A conservative climate change activist on poisonous partisanship

June 26, 2020 5:27 am

Like climate change, mask wearing has become caught up in partisan polarization. Photo by Scott Olson/Getty Images.

As a former lobbyist and a self-professed State Capitol geek, I used to think divided government promotes bipartisanship, positive civil discourse, and the kind of change I like — the incremental kind. But the rising phenomenon of negative partisanship — defining yourself by what you’re against instead of what you’re for — is upending my assumptions.

We’re the only state in the nation with a divided Legislature, and I fear we’re a microcosm of the nation as a whole: two clans whose entire reason for being is wiping out the other.

Throw together civil unrest caused by systemic discrimination and killings of unarmed Black men and women, economic stress caused by a pandemic and you’re left with a powder keg — and negative partisanship could be the dreaded spark. 

Why should we care about negative partisanship? Because our new reality — while not unprecedented— requires an even greater attention to reason, logic, and science than ever before. As the conservative journal National Review declared, “The battle will be fought over shifting sands as new threats emerge — climate change and pandemics, first of all — as new technologies are developed, and as changes in the global distribution of power erode the existing system.” 

A society that views everything through the lens of negative partisanship is ill-equipped to deal with a slow but steady, long term crisis like climate change. Rather than working through hard problems with rigorous, good-faith inquiry and debate, we unleash personal attacks on the other clan and question the motivations of an opponent’s belief rather than debate the merit of an individual idea or hypothesis. . 

As a conservative working in the clean energy industry, I baffle liberals and conservatives alike.  Liberals accuse me of being a “denialist,” while conservatives cast me as RINO (“Republican in Name Only”). I serve on the board of the Minnesota Conservative Energy Forum which the conservative Center for the American Experiment hilariously attacks as fake because we dare to discuss the benefits of market-based energy solutions. Instead of being applauded by CAE for holding true to first principles, we are chided for showing insufficient support for coal-based energy, which has recently proven it cannot even make money in Ruby-Red North Dakota, despite subsidies.

I believe, for example, that modern conservatism can and should still oppose heavy-handed government solutions, even if that means letting go of long-true facts that no longer hold up, like “coal is cheap.”

In an environment that favors negative partisanship, however, you can’t get to that discussion because merely acknowledging the reality of the other side’s position is viewed as betrayal.

Until recently environmental policy escaped bitter partisanship. Beginning with Theodore Roosevelt through Richard Nixon and former New Jersey Gov. Christie Todd Whitman, conservatives had a compelling environmental story. Minnesota Gov. Tim  Pawlenty, the last Republican to win a statewide race here, signed an important energy bill in 2007 that began to shift us away from fossil fuels. But that’s all gone now. By 2010, Rep. Bob Inglis lost his race because he acknowledged the reality of climate change.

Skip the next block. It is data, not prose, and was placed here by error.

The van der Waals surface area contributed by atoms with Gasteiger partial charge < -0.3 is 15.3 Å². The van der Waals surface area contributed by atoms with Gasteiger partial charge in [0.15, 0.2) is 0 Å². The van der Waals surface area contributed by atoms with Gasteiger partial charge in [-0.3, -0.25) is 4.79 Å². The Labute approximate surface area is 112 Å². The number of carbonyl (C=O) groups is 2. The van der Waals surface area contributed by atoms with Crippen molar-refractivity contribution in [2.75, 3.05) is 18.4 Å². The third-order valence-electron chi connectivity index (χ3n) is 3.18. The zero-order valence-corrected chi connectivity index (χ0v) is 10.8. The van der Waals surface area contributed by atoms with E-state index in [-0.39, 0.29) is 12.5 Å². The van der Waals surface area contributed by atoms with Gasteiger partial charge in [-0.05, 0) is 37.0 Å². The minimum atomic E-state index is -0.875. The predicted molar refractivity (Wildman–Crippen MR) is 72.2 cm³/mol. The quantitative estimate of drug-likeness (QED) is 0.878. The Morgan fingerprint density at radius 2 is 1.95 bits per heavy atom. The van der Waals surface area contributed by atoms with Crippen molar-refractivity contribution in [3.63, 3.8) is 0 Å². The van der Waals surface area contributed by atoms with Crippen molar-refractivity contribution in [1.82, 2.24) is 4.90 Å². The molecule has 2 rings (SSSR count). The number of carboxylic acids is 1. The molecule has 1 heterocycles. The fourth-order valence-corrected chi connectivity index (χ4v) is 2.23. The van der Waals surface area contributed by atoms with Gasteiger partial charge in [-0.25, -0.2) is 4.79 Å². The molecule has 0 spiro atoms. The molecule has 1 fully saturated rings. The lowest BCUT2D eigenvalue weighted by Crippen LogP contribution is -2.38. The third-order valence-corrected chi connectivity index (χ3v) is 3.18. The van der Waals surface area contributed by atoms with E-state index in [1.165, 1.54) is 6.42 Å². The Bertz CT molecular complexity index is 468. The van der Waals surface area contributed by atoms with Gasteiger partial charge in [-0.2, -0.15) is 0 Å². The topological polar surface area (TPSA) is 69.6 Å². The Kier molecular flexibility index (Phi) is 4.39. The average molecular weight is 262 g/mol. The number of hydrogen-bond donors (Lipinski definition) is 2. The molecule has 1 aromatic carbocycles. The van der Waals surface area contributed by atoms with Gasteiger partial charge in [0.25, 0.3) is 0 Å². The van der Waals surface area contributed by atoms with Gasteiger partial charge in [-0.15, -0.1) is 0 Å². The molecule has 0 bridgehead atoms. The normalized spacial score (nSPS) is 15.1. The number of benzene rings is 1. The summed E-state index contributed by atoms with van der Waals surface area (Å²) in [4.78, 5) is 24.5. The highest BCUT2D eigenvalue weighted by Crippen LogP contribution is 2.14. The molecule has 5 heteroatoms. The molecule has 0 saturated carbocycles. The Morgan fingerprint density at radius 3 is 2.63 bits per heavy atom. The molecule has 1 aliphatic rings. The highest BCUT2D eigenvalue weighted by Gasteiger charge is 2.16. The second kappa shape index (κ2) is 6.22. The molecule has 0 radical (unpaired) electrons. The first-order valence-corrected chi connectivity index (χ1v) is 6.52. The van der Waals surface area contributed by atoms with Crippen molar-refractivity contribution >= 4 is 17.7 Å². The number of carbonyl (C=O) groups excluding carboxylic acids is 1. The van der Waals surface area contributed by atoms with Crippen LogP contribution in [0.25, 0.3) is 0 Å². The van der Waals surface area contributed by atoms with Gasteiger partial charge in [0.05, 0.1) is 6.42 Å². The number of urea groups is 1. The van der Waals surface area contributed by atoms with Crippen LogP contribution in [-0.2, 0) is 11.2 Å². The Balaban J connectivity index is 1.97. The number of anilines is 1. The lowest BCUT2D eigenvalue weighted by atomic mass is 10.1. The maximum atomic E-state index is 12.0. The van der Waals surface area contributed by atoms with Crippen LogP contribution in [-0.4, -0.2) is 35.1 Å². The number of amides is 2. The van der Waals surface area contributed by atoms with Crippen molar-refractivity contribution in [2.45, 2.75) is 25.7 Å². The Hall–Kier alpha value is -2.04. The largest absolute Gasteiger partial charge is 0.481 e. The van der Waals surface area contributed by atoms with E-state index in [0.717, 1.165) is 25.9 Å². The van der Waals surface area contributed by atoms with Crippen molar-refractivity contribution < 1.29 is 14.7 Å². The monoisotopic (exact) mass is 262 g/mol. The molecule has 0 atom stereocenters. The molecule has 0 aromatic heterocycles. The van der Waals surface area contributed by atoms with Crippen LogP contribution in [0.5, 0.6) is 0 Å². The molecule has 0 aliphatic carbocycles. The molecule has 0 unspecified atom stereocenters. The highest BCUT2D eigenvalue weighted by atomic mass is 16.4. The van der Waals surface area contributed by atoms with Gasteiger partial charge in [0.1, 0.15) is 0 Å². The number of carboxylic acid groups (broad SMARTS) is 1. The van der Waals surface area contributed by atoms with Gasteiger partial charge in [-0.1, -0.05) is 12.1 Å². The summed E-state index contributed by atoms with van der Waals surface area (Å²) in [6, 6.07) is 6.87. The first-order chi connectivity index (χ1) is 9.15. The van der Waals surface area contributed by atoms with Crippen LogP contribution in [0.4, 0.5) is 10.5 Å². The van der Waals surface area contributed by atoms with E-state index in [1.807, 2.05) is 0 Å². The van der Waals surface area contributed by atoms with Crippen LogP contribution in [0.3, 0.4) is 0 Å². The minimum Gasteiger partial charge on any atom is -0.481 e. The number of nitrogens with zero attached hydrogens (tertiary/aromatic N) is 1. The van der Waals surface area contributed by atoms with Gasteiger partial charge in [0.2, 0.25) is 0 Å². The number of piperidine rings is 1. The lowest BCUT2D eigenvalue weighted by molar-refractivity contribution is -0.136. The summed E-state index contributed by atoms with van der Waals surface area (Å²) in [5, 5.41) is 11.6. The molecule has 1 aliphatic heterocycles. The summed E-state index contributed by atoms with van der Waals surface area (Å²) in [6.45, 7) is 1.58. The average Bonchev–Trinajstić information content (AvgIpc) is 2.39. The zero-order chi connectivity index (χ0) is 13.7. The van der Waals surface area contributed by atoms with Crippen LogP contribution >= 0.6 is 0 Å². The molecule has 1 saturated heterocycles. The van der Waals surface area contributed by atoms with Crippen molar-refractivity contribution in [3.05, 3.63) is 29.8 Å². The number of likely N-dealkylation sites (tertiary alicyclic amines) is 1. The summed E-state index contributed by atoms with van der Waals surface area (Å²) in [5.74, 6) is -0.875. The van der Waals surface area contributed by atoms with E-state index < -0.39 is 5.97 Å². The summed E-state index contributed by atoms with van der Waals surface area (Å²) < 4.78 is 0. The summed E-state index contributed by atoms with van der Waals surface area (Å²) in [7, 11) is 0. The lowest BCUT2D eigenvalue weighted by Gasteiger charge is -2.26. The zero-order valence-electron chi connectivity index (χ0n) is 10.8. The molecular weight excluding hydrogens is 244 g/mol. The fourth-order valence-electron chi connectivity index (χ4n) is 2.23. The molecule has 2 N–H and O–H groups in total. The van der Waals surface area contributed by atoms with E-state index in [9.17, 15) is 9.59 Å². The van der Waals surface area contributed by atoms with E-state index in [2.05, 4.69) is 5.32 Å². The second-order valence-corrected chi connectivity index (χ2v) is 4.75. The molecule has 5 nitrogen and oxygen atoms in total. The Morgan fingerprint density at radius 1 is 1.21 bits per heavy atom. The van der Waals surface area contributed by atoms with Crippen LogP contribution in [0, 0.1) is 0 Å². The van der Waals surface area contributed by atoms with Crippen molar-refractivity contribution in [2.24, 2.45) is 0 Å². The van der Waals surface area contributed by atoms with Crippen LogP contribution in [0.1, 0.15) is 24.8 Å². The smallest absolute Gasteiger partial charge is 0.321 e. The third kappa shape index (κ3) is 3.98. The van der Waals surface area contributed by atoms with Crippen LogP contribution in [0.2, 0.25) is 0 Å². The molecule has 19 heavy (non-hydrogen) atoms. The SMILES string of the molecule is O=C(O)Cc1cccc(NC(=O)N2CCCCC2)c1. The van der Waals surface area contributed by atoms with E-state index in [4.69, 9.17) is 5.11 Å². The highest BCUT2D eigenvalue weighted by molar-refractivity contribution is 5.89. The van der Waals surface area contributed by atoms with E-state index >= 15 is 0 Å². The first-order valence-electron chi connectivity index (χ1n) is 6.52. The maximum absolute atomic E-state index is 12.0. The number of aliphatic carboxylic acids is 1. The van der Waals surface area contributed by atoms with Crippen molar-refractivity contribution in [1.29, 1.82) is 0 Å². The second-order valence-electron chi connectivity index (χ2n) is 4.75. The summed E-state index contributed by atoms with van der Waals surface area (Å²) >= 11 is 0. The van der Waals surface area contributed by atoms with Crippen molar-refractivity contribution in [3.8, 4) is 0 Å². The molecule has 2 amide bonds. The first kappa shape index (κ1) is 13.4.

Negative partisanship makes it heresy for Republicans to promote market based solutions to support clean energy and solve environmental problems.

On the other side, energy conference attendees — often of the leftward persuasion — hear my business and Republican background and look at me wide-eyed, wondering whether I am lost. As if it’s impossible to share the goal of clean air and water but have different ideas about how to get there. 

The 2020 legislative session featured a classic case of negative partisanship winning the day. The Natural Gas Innovation Act is a bipartisan bill passed the Minnesota Senate 62-4. On the House side,  a politically diverse group of coauthors tried to win passage, but the bill did not even get a committee hearing. 

The opposition seemed to stem from the fact that some fossil fuel companies would benefit because it would allow them to sell renewable natural gas, which is methane produced through organic decomposition such as manure on a dairy farm. Those guys are on the wrong “team,” so the bill died, even though it would benefit the local economy, improve water and air quality and assist with economy wide decarbonization.  

Where does this leave us? I remain hopeful — not because of my naivete, but because of the kids.  By all accounts, young voters’ patience is wearing thin. They will not tolerate this nonsense. 

My hope is that everyone will get out of their social media and/or community echo chamber. Take a walk in a neighborhood that looks different than yours, talk with your neighbor who has the Trump 2020 or Rep. Ilhan Omar yard sign  — whichever offends you. And remember that if your positions are defined simply by what you’re against, you have work to do.

Isaac Orr of the Center of the American Experiment responded:

Mr. Gerber works as the executive director of the Midwest Renewable Energy Tracking System, which tracks the trade of renewable energy certificates used to ensure states are meeting their renewable energy mandates. There is simply no intellectually honest way for Mr. Gerber to argue his support for wind and solar stems from a “principles first” sense of integrity. The more plausible explanation for his position on renewables is simple self-interest.

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Benjamin Gerber
Benjamin Gerber

Benjamin L. Gerber is a former lobbyist for the Minnesota Chamber of Commerce, an energy attorney, board member of the Minnesota Conservative Energy Forum, and believer that we can always do better.